Emerging from the abyss, Steve Mason proves he’s a champion to cherish.
To describe Steve Mason as a low-rent Ian Brown would be doing the former Beta Band chief a disservice. But the similarities tonight are inescapable and ever-present.
From his pre-gig DJ warm-up pitched high in the Kazimier‘s loft space showcasing his preference for dub-reggae-wamp-wamp, to his sports casuals attire (complete with accessorised jewellery and leather hoodie), the biting anti-establishment diatribes and of course a weight of expectation attached to that seminal debut record, it’s easy to compare this Glaswegian whitey with a somewhat thinning mane to his simian Mancunian other.
Musically they’re also sleeping in the same bed; melding what Drowned in Sound expertly coined ‘pastoral G funk‘ which lollops along at a half-pace introducing interplanetry guitar licks or phased beats which guide our band leader on his journey – that journey being on the spot while jogging, preferably with tambourine or shaker in hand.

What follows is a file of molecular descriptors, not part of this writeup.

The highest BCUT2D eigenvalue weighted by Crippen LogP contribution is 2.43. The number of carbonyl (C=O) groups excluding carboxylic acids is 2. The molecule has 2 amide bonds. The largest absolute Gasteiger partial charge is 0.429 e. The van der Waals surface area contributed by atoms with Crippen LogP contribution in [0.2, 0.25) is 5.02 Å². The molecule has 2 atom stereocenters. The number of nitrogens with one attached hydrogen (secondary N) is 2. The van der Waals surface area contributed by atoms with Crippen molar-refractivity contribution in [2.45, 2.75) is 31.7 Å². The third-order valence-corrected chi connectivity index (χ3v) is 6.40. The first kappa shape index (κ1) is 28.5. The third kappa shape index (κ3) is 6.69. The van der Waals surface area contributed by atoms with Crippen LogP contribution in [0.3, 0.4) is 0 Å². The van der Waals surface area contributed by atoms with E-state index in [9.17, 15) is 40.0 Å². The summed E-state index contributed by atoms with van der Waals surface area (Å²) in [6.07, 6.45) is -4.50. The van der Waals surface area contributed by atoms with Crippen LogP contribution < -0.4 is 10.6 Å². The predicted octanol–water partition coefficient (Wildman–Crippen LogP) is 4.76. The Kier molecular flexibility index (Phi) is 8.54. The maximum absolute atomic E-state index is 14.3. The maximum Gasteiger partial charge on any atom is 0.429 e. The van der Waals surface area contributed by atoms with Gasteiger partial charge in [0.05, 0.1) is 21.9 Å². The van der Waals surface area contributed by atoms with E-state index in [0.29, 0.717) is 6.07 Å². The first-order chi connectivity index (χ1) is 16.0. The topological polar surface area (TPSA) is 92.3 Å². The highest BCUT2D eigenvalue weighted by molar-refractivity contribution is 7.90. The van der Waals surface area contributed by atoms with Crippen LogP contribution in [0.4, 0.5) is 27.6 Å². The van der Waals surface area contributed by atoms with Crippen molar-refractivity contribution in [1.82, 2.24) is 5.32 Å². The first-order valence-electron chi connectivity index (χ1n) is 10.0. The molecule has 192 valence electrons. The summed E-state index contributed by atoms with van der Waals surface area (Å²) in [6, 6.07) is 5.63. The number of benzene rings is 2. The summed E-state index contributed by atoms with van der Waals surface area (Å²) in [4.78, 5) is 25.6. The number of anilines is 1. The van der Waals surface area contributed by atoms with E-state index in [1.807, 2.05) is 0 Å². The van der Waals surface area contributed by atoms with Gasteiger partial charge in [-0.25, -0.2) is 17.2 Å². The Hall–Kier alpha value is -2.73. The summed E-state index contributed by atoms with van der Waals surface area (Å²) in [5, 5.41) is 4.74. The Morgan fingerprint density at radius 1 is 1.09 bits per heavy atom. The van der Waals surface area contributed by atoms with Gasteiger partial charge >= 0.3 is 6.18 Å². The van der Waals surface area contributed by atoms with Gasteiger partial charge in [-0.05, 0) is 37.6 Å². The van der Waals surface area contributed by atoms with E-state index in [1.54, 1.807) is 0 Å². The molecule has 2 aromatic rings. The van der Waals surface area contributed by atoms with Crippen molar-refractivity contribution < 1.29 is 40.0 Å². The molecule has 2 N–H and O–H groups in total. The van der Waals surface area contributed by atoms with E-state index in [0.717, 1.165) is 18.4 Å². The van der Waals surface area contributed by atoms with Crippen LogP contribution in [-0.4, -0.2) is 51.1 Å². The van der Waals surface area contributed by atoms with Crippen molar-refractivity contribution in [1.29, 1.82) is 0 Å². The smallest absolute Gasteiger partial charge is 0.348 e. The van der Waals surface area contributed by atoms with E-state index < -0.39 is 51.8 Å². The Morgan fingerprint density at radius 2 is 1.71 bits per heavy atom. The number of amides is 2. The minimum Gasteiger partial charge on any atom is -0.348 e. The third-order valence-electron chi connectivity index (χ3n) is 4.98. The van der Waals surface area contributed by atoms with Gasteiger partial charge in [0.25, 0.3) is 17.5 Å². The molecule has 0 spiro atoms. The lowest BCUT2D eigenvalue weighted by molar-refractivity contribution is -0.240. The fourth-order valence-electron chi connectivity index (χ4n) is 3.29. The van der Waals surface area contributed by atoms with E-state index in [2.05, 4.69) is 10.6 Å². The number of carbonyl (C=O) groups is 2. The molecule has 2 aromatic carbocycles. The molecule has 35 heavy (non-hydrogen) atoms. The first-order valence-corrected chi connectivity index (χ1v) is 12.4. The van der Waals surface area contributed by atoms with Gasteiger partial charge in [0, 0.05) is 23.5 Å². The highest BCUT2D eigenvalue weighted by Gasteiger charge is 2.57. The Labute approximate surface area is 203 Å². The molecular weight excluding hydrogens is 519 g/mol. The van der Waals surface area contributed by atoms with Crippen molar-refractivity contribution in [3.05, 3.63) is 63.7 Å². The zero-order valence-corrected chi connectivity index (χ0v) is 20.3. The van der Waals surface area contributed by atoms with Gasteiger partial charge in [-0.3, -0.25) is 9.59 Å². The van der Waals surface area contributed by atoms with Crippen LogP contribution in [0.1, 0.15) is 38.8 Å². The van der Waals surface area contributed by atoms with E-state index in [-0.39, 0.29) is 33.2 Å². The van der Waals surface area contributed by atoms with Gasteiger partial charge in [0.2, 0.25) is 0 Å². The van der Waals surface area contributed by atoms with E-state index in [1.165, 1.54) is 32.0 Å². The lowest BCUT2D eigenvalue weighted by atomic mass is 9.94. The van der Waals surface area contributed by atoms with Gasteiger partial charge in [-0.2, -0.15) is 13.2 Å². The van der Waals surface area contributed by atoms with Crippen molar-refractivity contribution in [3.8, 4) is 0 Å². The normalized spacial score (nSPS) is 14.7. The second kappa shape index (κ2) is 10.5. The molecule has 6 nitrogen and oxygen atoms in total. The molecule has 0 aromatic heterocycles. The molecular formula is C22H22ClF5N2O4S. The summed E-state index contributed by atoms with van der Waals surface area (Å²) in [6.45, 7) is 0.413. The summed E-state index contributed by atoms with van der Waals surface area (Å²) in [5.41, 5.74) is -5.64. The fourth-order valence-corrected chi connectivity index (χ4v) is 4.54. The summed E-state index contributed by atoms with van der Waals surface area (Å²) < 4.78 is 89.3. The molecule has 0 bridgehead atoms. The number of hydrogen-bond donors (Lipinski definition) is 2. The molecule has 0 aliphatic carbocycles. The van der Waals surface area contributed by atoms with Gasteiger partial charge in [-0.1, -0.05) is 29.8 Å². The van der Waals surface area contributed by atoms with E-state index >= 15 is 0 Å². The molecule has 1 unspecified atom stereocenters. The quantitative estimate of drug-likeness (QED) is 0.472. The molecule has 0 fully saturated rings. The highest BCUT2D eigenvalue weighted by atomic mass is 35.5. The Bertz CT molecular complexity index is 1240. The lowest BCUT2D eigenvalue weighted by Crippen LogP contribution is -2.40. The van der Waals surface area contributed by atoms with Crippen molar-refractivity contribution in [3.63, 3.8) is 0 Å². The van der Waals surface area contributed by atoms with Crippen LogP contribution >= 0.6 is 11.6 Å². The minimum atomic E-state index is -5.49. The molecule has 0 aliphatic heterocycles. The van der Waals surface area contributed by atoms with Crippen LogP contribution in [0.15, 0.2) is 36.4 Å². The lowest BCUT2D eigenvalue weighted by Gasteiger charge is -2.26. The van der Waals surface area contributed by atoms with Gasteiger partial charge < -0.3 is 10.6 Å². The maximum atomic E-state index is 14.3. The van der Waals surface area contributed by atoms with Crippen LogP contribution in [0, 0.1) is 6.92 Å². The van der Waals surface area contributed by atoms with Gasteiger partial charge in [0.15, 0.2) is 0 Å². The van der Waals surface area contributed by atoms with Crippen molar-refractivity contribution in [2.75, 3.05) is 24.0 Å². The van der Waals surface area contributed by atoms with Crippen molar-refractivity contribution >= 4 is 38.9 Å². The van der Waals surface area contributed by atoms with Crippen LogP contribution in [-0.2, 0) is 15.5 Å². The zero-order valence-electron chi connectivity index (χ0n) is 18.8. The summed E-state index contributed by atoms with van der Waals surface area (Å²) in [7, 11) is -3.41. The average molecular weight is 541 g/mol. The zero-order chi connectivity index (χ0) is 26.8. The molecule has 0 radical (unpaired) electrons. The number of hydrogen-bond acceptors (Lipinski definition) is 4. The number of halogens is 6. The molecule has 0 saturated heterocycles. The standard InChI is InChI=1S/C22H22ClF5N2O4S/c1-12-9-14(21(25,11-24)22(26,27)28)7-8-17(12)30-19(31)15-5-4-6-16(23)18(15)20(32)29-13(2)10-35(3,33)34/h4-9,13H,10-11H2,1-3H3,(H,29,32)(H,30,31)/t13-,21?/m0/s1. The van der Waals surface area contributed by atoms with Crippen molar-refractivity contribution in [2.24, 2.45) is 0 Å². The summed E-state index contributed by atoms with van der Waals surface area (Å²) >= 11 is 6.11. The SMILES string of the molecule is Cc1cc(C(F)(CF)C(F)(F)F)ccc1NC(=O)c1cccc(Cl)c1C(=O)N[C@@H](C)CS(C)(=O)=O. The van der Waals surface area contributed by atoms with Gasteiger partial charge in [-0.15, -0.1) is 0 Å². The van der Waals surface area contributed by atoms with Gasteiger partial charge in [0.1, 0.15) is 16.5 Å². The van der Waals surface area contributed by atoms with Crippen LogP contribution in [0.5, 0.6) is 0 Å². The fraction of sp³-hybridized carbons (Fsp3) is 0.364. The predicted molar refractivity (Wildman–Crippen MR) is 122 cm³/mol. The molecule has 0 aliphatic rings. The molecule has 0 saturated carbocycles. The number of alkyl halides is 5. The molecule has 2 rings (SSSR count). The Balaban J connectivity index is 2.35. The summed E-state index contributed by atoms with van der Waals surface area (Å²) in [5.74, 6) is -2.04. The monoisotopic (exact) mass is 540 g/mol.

But where the two differ wildly is attitude. While Brown is resolutely the big I Am, Mason has a humility and a self deprecating style, roundly clapping the audience or dofting his imaginary cap after every track. He’s clearly as chuffed to have made it this far as we are to see him.
Lyrically his tone, while not defeatest, strays close to the interview he gave to the Guardian where he revealed he’d been driving around Fife ‘marking out trees that would be good to crash into at high-speed‘ as he struggled with depression. ‘You feel the heat on your heel but you keep running, cos there’s a hole in the cloud you can jump through.. (Hound On My Heel)’
But in amongst the darkness there’s a resolute spirit and an air that he’s staved off the demons and isn’t so much fighting his way out of the corner but on top on points. Softly snarling at fallen idols (John Lydon‘s butter-soul-selling is given a beating on Stress Position) or emerging from the abyss (Boys Outside/Lost and Found), Mason has the air of champion – and if his latest record, the first under his own name, is anything to go by, this is a change for the better.
The gathering throng cheer warmly when Mason emerges for a brief solo speck with a thrummed, stripped version of Dr Baker before a full band baggy workout of King Biscuit Time‘s I Walk The Earth closes in congo clammer.
Photos by Thomas Lennon.